(1) when and to what Judge or Magistrate Judge the prior motion was made;
(2) what ruling, decision, or order was made thereon;
(3) what new or different facts or circumstances are claimed to exist which did not exist or were not shown upon such prior motion, or what other grounds exist for the motion; and
(4) why the facts or circumstances were not shown at the time of the prior motion.

"[A] motion for reconsideration should not be granted, absent highly unusual circumstances, unless the district court is presented with newly discovered evidence, committed clear error, or if there is an intervening change in the controlling law.'" Carroll v. Nakatani, 342 F.3d 934, 945 (9th Cir. 2003) (quoting Kona Enterprises, Inc. v. Estate of Bishop, 229 F.3d 877, 890 (9th Cir. 2000)). "Whether or not to grant reconsideration is committed to the sound discretion of the court." Navajo Nation v. Confederated Tribes and Bands of the Yakama Indian Nation, 331 F.3d 1041, 1046 (9th Cir. 2003).

III.

DISCUSSION

For the reasons set forth below, Plaintiff's motion fails to meet any of the specified criteria for reconsideration. Plaintiff fails to demonstrate that reconsideration of the order granting Defendant's motion to compel is warranted or that a stay of that order is warranted.

Plaintiff argues that reconsideration is warranted because Defendant's motion to compel was "merely a ruse" to "gain an unfair advantage" against Plaintiff and "wear him down." Plaintiff argues that Defendant's deposition was unnecessary and improper because Defendant filed a motion for summary judgment. Plaintiff essentially contends that, since Defendant filed a motion for summary judgment that argues that no genuine dispute of material fact exists in this case, they should be estopped from conducting any further discovery, which would be inconsistent with the argument that no genuine dispute exists.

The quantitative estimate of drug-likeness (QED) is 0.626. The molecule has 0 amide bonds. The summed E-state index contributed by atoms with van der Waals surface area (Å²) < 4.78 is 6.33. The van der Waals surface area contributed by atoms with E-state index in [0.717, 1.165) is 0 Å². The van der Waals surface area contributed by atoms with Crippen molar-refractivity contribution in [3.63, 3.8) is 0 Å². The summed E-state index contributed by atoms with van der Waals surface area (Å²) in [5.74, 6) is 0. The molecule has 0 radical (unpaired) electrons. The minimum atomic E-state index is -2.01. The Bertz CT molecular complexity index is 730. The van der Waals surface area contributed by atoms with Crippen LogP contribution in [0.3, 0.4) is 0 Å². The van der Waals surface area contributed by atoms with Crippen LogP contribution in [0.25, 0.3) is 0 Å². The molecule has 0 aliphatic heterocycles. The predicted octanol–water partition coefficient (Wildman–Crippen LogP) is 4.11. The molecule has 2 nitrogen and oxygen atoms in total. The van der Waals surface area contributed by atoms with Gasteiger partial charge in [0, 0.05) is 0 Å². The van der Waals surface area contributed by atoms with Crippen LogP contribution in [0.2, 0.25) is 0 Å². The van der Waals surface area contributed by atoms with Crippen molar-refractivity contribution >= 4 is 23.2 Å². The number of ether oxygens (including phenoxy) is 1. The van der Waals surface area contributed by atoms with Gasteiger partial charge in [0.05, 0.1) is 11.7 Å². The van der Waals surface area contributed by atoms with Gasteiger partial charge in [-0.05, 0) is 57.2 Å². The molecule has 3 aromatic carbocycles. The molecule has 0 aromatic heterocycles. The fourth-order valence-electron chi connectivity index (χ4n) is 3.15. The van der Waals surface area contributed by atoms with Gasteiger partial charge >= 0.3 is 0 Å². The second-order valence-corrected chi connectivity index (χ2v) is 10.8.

The Court has already rejected this argument from Plaintiff in the Findings and Recommendations issued on April 9, 2015. (ECF No. 138.) As discussed in more detail in the Court's April 9 Findings and Recommendations, it is perfectly reasonable for a party to file a motion for summary judgment while continuing to conduct discovery. The filing of a motion is not a guarantee that the motion will be granted. Accordingly, it is within Defendant's discretion to continue investigating Plaintiff's allegations and conducting discovery to prepare for the possibility that their motion for summary judgment would be denied. The Court does not require litigants to put all their eggs in one basket.

Plaintiff also argues that it was unreasonable for Defendant to conduct a deposition and spend money to avoid paying the $1 in damages sought by Plaintiff. The Court has also rejected this argument from Plaintiff. The Court has no interest in second-guessing the parties' motivations for prosecuting and defending this lawsuit. Plaintiff's argument is particularly hypocritical, as he evidently paid the $350.00 filing fee in this action to prosecute a claim for $1 in damages. How much the parties' spend in this action is largely irrelevant in the Court's eyes.